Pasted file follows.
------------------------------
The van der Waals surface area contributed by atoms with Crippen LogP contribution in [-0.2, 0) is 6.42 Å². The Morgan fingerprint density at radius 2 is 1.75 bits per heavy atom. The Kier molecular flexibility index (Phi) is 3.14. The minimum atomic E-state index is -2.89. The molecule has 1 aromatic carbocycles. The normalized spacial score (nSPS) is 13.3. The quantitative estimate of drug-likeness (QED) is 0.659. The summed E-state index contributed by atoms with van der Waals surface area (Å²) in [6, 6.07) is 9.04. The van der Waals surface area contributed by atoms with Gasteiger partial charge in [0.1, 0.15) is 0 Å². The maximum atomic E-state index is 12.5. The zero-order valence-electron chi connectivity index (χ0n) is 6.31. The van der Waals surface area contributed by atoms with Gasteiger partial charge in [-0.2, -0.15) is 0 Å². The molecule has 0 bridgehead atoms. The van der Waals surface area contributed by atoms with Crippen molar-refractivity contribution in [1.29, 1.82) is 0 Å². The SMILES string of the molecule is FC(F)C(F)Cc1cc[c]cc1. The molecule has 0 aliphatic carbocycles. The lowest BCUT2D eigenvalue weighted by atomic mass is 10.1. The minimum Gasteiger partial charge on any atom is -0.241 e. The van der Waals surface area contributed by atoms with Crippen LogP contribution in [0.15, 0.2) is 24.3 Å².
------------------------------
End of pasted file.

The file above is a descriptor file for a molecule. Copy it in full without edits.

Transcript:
The van der Waals surface area contributed by atoms with Crippen LogP contribution in [-0.2, 0) is 6.42 Å². The Morgan fingerprint density at radius 2 is 1.75 bits per heavy atom. The Kier molecular flexibility index (Phi) is 3.14. The minimum atomic E-state index is -2.89. The molecule has 1 aromatic carbocycles. The normalized spacial score (nSPS) is 13.3. The quantitative estimate of drug-likeness (QED) is 0.659. The summed E-state index contributed by atoms with van der Waals surface area (Å²) in [6, 6.07) is 9.04. The van der Waals surface area contributed by atoms with Gasteiger partial charge in [0.1, 0.15) is 0 Å². The maximum atomic E-state index is 12.5. The zero-order valence-electron chi connectivity index (χ0n) is 6.31. The van der Waals surface area contributed by atoms with Gasteiger partial charge in [-0.2, -0.15) is 0 Å². The molecule has 0 bridgehead atoms. The van der Waals surface area contributed by atoms with Crippen molar-refractivity contribution in [1.29, 1.82) is 0 Å². The SMILES string of the molecule is FC(F)C(F)Cc1cc[c]cc1. The molecule has 0 aliphatic carbocycles. The lowest BCUT2D eigenvalue weighted by atomic mass is 10.1. The minimum Gasteiger partial charge on any atom is -0.241 e. The van der Waals surface area contributed by atoms with Crippen LogP contribution in [0.15, 0.2) is 24.3 Å².